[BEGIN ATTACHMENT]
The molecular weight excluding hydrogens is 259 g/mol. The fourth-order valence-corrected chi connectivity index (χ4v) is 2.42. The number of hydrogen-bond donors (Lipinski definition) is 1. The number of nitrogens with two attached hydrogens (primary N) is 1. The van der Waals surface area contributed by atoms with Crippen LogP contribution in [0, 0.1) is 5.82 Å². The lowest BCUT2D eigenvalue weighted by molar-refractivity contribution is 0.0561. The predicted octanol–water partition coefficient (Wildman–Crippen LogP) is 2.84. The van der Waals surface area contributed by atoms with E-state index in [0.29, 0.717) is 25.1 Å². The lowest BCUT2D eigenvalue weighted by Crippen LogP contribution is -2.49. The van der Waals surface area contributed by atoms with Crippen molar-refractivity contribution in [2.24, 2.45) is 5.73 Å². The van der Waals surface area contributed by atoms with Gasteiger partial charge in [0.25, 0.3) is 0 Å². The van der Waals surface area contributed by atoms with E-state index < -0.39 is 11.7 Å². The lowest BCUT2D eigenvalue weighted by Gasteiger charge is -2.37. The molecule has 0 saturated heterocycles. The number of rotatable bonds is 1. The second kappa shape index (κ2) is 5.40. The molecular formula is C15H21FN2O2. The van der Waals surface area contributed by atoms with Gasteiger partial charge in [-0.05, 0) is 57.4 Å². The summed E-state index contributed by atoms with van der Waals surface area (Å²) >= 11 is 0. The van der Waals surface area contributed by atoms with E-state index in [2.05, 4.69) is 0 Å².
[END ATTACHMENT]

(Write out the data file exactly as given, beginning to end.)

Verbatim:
The molecular weight excluding hydrogens is 259 g/mol. The fourth-order valence-corrected chi connectivity index (χ4v) is 2.42. The number of hydrogen-bond donors (Lipinski definition) is 1. The number of nitrogens with two attached hydrogens (primary N) is 1. The van der Waals surface area contributed by atoms with Crippen LogP contribution in [0, 0.1) is 5.82 Å². The lowest BCUT2D eigenvalue weighted by molar-refractivity contribution is 0.0561. The predicted octanol–water partition coefficient (Wildman–Crippen LogP) is 2.84. The van der Waals surface area contributed by atoms with E-state index in [0.29, 0.717) is 25.1 Å². The lowest BCUT2D eigenvalue weighted by Crippen LogP contribution is -2.49. The van der Waals surface area contributed by atoms with Crippen molar-refractivity contribution in [2.24, 2.45) is 5.73 Å². The van der Waals surface area contributed by atoms with Gasteiger partial charge in [0.25, 0.3) is 0 Å². The van der Waals surface area contributed by atoms with E-state index < -0.39 is 11.7 Å². The lowest BCUT2D eigenvalue weighted by Gasteiger charge is -2.37. The molecule has 0 saturated heterocycles. The number of rotatable bonds is 1. The second kappa shape index (κ2) is 5.40. The molecular formula is C15H21FN2O2. The van der Waals surface area contributed by atoms with Gasteiger partial charge in [-0.05, 0) is 57.4 Å². The summed E-state index contributed by atoms with van der Waals surface area (Å²) >= 11 is 0. The van der Waals surface area contributed by atoms with E-state index in [2.05, 4.69) is 0 Å².